Consulting a qualified financial planner may also be helpful. That way, you’re getting professional advice that can help pave the way toward a healthier financial life.

Turning to Each Other

The arguments over money may have become a very dividing force between you. However, couples can learn to rely on each other when finances get tough.

If you’ve been able to bring to the surface your deeper (and possibly hidden from your awareness) beliefs and concerns related to money, you can use this new knowledge to actually strengthen your connection, such as:

  • Providing comfort and reassurance when your partner is distressed about finances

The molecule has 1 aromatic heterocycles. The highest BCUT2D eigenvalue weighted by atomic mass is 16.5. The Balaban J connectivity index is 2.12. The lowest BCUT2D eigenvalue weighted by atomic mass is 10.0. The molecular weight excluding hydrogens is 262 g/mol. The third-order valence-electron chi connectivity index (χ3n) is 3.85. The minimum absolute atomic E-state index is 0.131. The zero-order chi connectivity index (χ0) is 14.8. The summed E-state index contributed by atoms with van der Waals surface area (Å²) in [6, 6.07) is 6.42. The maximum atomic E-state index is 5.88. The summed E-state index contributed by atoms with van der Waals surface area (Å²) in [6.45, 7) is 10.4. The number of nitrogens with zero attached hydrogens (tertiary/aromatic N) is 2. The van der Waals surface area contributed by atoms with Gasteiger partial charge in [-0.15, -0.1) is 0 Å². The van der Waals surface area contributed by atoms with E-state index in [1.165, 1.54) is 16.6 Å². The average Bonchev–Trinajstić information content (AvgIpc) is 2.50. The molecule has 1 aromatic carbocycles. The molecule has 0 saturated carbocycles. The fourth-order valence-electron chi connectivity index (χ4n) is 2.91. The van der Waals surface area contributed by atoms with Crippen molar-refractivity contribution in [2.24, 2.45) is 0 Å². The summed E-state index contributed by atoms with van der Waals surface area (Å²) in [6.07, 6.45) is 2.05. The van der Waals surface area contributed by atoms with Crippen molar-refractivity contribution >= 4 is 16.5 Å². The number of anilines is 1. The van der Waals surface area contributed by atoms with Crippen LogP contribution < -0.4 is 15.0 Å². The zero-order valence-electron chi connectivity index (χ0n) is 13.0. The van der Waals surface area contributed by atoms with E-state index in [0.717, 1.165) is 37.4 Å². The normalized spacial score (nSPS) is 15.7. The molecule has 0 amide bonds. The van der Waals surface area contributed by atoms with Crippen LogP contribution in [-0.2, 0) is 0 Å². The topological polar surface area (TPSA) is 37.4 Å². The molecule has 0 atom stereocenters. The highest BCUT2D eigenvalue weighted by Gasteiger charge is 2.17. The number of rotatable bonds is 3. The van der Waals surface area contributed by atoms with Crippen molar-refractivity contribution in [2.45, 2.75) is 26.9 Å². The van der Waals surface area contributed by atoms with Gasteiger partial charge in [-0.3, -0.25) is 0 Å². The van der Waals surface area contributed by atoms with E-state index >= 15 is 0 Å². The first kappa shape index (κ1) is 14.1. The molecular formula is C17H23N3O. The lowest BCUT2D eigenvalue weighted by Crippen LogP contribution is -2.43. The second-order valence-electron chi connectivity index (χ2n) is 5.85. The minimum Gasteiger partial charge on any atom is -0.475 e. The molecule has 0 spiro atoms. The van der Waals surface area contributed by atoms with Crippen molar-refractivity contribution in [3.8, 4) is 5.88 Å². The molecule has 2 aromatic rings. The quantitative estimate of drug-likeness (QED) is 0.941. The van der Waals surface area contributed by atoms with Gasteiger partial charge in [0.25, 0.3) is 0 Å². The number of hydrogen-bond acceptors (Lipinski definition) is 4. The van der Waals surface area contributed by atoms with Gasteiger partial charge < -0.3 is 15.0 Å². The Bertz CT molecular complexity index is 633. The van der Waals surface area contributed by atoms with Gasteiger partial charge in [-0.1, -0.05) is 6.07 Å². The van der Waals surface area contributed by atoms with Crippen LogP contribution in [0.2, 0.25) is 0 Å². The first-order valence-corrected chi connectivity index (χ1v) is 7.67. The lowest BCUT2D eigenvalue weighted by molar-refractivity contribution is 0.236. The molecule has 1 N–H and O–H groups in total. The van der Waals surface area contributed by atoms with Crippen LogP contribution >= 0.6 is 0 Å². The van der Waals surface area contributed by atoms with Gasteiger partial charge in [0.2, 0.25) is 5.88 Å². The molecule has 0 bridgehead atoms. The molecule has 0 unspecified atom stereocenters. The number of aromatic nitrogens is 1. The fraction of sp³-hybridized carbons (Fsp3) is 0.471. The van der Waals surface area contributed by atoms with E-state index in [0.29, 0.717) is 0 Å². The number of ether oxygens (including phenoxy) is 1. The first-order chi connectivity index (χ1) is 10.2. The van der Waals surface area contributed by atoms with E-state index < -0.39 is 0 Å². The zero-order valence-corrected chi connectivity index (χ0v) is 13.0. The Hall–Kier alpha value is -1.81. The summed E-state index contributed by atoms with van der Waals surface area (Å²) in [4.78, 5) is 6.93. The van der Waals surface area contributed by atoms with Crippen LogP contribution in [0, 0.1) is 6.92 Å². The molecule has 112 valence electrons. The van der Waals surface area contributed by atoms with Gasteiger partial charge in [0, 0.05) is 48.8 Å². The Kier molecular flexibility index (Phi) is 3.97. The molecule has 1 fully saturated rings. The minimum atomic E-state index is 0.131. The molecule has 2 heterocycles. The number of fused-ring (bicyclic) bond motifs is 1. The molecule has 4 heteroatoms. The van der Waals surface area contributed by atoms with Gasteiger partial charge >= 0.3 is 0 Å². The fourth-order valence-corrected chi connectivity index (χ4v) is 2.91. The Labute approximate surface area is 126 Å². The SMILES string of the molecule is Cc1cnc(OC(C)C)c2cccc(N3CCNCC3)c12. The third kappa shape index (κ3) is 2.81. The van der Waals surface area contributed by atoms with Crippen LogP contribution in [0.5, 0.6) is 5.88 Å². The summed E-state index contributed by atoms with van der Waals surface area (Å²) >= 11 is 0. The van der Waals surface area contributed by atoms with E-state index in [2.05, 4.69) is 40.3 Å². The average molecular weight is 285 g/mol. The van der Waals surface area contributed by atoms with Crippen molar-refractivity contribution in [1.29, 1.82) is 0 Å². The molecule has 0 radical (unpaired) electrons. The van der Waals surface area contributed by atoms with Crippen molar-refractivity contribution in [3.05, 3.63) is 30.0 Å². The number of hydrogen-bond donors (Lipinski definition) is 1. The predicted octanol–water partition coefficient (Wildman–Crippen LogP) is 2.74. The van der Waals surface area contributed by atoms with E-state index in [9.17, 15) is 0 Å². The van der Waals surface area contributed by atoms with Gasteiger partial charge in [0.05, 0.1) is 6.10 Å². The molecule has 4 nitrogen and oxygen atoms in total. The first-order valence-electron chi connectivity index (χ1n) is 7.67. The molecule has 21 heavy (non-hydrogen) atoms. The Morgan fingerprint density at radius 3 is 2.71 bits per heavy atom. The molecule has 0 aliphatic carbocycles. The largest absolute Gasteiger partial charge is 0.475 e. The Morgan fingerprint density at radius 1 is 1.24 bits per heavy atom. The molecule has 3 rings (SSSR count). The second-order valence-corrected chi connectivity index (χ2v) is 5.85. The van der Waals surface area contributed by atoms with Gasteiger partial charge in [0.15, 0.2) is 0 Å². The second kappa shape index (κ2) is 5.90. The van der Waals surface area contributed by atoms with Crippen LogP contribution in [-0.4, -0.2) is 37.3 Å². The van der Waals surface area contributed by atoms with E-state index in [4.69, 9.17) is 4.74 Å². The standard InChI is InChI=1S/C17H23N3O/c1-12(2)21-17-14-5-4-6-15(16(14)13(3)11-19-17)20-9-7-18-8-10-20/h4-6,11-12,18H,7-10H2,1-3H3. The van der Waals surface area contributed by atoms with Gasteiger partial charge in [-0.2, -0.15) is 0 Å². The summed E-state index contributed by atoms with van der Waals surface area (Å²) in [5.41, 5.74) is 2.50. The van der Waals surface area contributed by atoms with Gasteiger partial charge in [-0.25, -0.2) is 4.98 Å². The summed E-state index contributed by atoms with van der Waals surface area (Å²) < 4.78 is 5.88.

• Problem-solve together to thoughtfully work out solutions. You were “islands” in the past; you can now work as a team.

Repairing Broken Trust

When couples fight about money, issues of trust may have occurred, including when:

  • One partner made a purchase decision without consulting the other
  • The amount of debt incurred was hidden or not disclosed
  • Bills didn’t get paid or paid on time
  • Finances were always kept separate when one partner preferred them combined and the other partner was hesitant

As noted earlier, issues about why couples fight about money often involve varied emotions. And, when couples fight about money, there often is an erosion of trust and confidence in the security of the relationship.

Therefore, some healing may be needed. You can read about how to gain some understanding about the impact of shame and find some general guidelines on communication.